The senator argued that the current economic situation was the first major crisis of the Nigerian economy since 2004, which, he noted, the CBN classified as 12-year low while the World Bank called it 21-year low.

He also recalled how the CBN had, in March, 2016, deployed a contracting monetary policy, which, he said, increased the benchmark for interest rate from 11 per cent to 12 per cent and also raised the cash reserve ratio from 20 per cent to 22.5 per cent.

He queried the rationale behind contracting monetary policy instead of expanding it to boost economic activities at the current precarious times.

Akpan said if the persistent complacent state of the Nigerian economy continued unchecked, it would graduate into a full blown economic recession at the end of June 2016 in accordance with the CBN alert.

He added that non-availability of forex to boost the importation of raw materials for Nigeria’s domestic industries would only worsen the current unemployment and poverty rates in the country.

Akpan lamented the declining oil production in the Niger Delta from the projected 2.2 million barrels per day to 800,000 bpd as a result of vandalism of oil pipelines.

He added that the incapacity of the Federal Inland Revenue Service and the Nigeria Customs Service to meet their revenue targets as a result of cash crunch would further worsen the situation.

He noted that the naira had been completely devalued in accordance with the newly announced forex flexibility by the CBN while the exchange rate approved in the medium term and expenditure framework 2016-2018 remained N197 to $1.

Akpan stated that the fate of ordinary Nigerians on the street remained uncertain, noting that in view of the current economic recession, achieving key revenue projections in 2016 budget would remain an illusion.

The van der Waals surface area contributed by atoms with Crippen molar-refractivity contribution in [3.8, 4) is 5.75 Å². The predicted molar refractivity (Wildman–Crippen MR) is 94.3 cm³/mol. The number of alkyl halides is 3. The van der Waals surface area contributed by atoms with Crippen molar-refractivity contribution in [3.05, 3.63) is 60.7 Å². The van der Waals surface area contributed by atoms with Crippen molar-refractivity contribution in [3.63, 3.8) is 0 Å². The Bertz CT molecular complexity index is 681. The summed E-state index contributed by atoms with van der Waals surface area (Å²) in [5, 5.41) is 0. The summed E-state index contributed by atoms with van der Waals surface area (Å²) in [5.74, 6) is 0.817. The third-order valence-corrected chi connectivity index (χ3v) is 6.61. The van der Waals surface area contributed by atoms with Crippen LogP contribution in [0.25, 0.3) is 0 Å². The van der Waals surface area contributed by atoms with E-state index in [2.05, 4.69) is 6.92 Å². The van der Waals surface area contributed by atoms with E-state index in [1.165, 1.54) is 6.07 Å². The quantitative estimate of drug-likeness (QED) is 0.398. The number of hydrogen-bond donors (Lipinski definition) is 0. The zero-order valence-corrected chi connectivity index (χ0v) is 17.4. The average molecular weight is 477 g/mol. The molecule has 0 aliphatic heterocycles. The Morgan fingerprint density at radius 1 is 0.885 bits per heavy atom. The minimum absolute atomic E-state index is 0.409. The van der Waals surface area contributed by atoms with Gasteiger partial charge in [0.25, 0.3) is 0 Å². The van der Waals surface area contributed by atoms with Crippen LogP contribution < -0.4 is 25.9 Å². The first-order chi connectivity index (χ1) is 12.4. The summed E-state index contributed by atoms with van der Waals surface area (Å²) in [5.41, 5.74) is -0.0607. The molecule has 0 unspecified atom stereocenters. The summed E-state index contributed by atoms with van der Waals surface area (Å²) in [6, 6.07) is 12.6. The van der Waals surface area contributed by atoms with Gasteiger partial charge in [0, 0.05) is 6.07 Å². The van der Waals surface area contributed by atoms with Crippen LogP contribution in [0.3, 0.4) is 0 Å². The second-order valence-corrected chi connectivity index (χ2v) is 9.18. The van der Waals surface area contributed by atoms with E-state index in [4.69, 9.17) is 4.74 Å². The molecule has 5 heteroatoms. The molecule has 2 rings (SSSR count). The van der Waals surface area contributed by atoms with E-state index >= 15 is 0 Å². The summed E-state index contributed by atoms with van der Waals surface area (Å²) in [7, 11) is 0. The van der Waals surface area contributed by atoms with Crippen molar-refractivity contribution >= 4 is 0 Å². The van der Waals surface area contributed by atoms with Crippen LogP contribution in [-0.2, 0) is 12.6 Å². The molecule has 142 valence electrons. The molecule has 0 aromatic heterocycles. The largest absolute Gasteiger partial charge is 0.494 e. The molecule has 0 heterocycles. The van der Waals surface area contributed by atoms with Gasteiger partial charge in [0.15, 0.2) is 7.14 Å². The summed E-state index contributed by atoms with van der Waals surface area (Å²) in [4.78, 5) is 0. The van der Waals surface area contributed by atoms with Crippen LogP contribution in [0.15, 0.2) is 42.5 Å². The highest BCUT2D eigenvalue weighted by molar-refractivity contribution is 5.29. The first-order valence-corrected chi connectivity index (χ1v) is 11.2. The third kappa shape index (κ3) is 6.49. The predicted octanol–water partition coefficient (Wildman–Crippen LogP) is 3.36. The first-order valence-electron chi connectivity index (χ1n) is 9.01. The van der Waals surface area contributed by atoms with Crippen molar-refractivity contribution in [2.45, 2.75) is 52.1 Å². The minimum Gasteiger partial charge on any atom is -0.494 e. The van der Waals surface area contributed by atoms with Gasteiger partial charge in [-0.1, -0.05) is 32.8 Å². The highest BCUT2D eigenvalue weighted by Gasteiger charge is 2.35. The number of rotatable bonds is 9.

He advocated the urgent need to strategise against budget deficit or poor implementation in the current fiscal year.

Senate President, Bukola Saraki, who presided over the session before he vacated his seat for his deputy, Senator Ike Ekweremadu, while on his way to the Code of Conduct Tribunal, did not allow his colleagues to debate the motion to avoid tension.

Senator Biodun Olujinmi (Ekiti South), who seconded the motion, believed that contrary to Akpan’s submission that the current economic policies had not only been unfruitful, the President Muhammadu Buhari administration did not have feasible economic policy at all.

According to her, everything is wrong with the economy, which, she says has resulted in the belated devaluation of the naira.

Olujinmi said Adeosun and Emefiele must not just appear before the Senate but they must also come up with the Federal Government’s economic blueprint.

She added, “In seconding the motion, Mr. President, it is very clear that there is no visible economic policy in Nigeria; everything has gone down especially with the devaluation of the naira.

“The two people that have been invited, the minister of finance and the Governor of Central Bank of Nigeria to come and see us, they will come with an economic blueprint and ways of applying palliatives to this our economy.”

However, despite agitations from the floor by the senators to debate the motion, Saraki declined the demand, saying merely passing a resolution through a voice vote to summon the government officials was enough.

Thus, when the issue was eventually put to a voice vote, it was passed amid dissenting voices.